Formal does not equal professional in business“Manners are sensitive awareness of the feelings of others. If you have that awareness, you have good manners, no matter which fork you use.” – Emily Post

What do you think of when you hear the word “formal”? Do you see visions of a suit and tie, someone who addresses folks by Mr. and Ms., maybe even someone who is a bit…stuffy? Now think of the word “professional.” You might think of someone who is great at what they do, gets projects done on time, and is always courteous. In business, having manners isn’t so much about following a strict set of rules; it’s about making the other person feel comfortable and doing a top-notch job.

In fact, being overly formal can be just as offensive as being too casual. Clients could interpret your aloofness as coldness, disinterest, or even condescension. Even something as simple as addressing customers can turn into a faux pas. Say you receive a call from a new client by the name of “Pat Jennings.” It can be difficult to distinguish gender over the phone, especially if they’re on a cell phone or speakerphone. One slip up — “How may I help you, Ms. Jennings?”…”Oh! My apologies! Mister Jennings!” — can ruin a sale.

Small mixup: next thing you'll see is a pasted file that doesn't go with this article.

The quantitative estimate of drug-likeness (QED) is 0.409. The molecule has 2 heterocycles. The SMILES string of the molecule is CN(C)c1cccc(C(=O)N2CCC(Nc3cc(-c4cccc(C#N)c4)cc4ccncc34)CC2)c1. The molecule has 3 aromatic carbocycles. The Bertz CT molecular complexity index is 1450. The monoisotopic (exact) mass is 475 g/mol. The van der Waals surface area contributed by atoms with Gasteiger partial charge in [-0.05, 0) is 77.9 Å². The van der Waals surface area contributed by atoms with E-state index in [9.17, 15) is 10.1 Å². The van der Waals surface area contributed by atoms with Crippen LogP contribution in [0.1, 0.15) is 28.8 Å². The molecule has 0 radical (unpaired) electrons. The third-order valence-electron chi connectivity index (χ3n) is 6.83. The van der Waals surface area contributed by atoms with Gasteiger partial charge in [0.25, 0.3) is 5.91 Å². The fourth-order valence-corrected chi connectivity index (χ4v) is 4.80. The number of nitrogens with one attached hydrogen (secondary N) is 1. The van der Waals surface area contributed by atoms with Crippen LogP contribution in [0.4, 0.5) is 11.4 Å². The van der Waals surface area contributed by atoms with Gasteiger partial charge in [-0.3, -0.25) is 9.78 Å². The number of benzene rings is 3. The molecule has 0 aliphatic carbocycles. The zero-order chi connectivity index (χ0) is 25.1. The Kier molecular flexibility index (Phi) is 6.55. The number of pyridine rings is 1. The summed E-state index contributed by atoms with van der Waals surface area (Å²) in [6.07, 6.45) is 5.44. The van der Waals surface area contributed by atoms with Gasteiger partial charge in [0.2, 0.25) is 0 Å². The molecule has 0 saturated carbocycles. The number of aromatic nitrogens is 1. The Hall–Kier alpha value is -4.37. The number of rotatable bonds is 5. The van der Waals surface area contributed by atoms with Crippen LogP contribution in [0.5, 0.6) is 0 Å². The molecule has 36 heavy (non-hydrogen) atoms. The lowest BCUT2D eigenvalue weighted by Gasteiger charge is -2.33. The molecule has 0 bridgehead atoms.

The next time you meet a new client or chat with an existing one, follow their lead. If they introduce themself as “John,” go with that. If they prefer “Mr. Smith,” say, “Pleased to meet you Mr. Smith!” Match their tone and pace, and remember: being cheerful and friendly will help put everyone at ease and make a great impression for your company!